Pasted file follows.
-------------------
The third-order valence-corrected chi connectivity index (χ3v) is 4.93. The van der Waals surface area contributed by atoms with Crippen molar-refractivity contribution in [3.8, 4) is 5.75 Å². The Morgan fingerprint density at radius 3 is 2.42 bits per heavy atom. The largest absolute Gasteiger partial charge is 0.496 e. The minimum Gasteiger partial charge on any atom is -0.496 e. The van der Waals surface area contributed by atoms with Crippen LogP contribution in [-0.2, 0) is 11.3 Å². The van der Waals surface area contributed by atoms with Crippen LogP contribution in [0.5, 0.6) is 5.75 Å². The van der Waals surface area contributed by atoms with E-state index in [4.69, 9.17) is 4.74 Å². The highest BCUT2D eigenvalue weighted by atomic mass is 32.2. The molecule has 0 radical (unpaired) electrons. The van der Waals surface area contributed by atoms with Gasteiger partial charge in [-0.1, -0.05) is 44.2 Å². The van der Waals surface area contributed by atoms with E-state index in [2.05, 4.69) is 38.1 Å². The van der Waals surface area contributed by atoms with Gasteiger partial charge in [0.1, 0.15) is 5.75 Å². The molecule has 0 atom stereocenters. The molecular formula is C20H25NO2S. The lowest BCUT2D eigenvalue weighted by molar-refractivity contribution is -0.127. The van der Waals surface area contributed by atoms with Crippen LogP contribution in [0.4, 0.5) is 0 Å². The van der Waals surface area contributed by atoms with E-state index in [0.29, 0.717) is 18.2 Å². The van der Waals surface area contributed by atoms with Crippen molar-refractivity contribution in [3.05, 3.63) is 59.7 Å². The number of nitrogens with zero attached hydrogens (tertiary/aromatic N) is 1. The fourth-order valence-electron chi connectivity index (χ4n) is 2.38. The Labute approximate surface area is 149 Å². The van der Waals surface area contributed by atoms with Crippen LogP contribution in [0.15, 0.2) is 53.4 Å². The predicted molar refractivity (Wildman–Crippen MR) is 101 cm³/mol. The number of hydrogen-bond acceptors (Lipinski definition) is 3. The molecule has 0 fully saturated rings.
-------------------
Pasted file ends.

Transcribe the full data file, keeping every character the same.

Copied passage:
The third-order valence-corrected chi connectivity index (χ3v) is 4.93. The van der Waals surface area contributed by atoms with Crippen molar-refractivity contribution in [3.8, 4) is 5.75 Å². The Morgan fingerprint density at radius 3 is 2.42 bits per heavy atom. The largest absolute Gasteiger partial charge is 0.496 e. The minimum Gasteiger partial charge on any atom is -0.496 e. The van der Waals surface area contributed by atoms with Crippen LogP contribution in [-0.2, 0) is 11.3 Å². The van der Waals surface area contributed by atoms with Crippen LogP contribution in [0.5, 0.6) is 5.75 Å². The van der Waals surface area contributed by atoms with E-state index in [4.69, 9.17) is 4.74 Å². The highest BCUT2D eigenvalue weighted by atomic mass is 32.2. The molecule has 0 radical (unpaired) electrons. The van der Waals surface area contributed by atoms with Gasteiger partial charge in [-0.1, -0.05) is 44.2 Å². The van der Waals surface area contributed by atoms with E-state index in [2.05, 4.69) is 38.1 Å². The van der Waals surface area contributed by atoms with Gasteiger partial charge in [0.1, 0.15) is 5.75 Å². The molecule has 0 atom stereocenters. The molecular formula is C20H25NO2S. The lowest BCUT2D eigenvalue weighted by molar-refractivity contribution is -0.127. The van der Waals surface area contributed by atoms with Crippen LogP contribution in [0.4, 0.5) is 0 Å². The van der Waals surface area contributed by atoms with E-state index in [0.29, 0.717) is 18.2 Å². The van der Waals surface area contributed by atoms with Crippen molar-refractivity contribution in [3.05, 3.63) is 59.7 Å². The number of nitrogens with zero attached hydrogens (tertiary/aromatic N) is 1. The fourth-order valence-electron chi connectivity index (χ4n) is 2.38. The Labute approximate surface area is 149 Å². The van der Waals surface area contributed by atoms with Crippen LogP contribution in [0.15, 0.2) is 53.4 Å². The predicted molar refractivity (Wildman–Crippen MR) is 101 cm³/mol. The number of hydrogen-bond acceptors (Lipinski definition) is 3. The molecule has 0 fully saturated rings.